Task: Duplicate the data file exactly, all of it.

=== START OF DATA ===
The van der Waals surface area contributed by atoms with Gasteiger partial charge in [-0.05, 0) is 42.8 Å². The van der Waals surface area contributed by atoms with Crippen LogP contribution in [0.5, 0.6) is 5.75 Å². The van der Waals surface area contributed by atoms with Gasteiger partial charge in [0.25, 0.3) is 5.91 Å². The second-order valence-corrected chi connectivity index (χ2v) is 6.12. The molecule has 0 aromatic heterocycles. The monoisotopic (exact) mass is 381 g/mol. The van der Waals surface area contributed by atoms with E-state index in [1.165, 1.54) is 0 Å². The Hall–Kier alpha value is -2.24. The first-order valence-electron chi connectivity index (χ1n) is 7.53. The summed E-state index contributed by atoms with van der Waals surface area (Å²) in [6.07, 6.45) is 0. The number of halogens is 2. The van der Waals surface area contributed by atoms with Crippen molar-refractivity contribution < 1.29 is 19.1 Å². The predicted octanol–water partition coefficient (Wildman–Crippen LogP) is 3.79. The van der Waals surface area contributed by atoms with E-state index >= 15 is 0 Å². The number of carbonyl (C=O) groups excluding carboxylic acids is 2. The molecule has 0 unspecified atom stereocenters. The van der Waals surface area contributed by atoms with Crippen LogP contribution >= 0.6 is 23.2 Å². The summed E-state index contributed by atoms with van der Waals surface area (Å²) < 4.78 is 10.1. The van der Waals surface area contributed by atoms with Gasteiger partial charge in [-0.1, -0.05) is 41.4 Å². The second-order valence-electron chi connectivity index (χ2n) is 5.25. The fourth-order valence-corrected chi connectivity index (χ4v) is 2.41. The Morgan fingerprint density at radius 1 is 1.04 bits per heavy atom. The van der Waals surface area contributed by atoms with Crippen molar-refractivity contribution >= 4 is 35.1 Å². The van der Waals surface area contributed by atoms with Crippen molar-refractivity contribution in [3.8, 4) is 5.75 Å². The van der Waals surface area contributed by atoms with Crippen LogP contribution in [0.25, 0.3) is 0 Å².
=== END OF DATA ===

The van der Waals surface area contributed by atoms with Gasteiger partial charge in [-0.05, 0) is 42.8 Å². The van der Waals surface area contributed by atoms with Crippen LogP contribution in [0.5, 0.6) is 5.75 Å². The van der Waals surface area contributed by atoms with Gasteiger partial charge in [0.25, 0.3) is 5.91 Å². The second-order valence-corrected chi connectivity index (χ2v) is 6.12. The molecule has 0 aromatic heterocycles. The monoisotopic (exact) mass is 381 g/mol. The van der Waals surface area contributed by atoms with E-state index in [1.165, 1.54) is 0 Å². The Hall–Kier alpha value is -2.24. The first-order valence-electron chi connectivity index (χ1n) is 7.53. The summed E-state index contributed by atoms with van der Waals surface area (Å²) in [6.07, 6.45) is 0. The number of halogens is 2. The van der Waals surface area contributed by atoms with Crippen molar-refractivity contribution < 1.29 is 19.1 Å². The predicted octanol–water partition coefficient (Wildman–Crippen LogP) is 3.79. The van der Waals surface area contributed by atoms with E-state index >= 15 is 0 Å². The number of carbonyl (C=O) groups excluding carboxylic acids is 2. The molecule has 0 unspecified atom stereocenters. The van der Waals surface area contributed by atoms with Crippen LogP contribution >= 0.6 is 23.2 Å². The summed E-state index contributed by atoms with van der Waals surface area (Å²) < 4.78 is 10.1. The van der Waals surface area contributed by atoms with Gasteiger partial charge in [-0.1, -0.05) is 41.4 Å². The second-order valence-electron chi connectivity index (χ2n) is 5.25. The fourth-order valence-corrected chi connectivity index (χ4v) is 2.41. The Morgan fingerprint density at radius 1 is 1.04 bits per heavy atom. The van der Waals surface area contributed by atoms with Crippen molar-refractivity contribution >= 4 is 35.1 Å². The van der Waals surface area contributed by atoms with Crippen molar-refractivity contribution in [3.8, 4) is 5.75 Å². The van der Waals surface area contributed by atoms with Crippen LogP contribution in [0.25, 0.3) is 0 Å².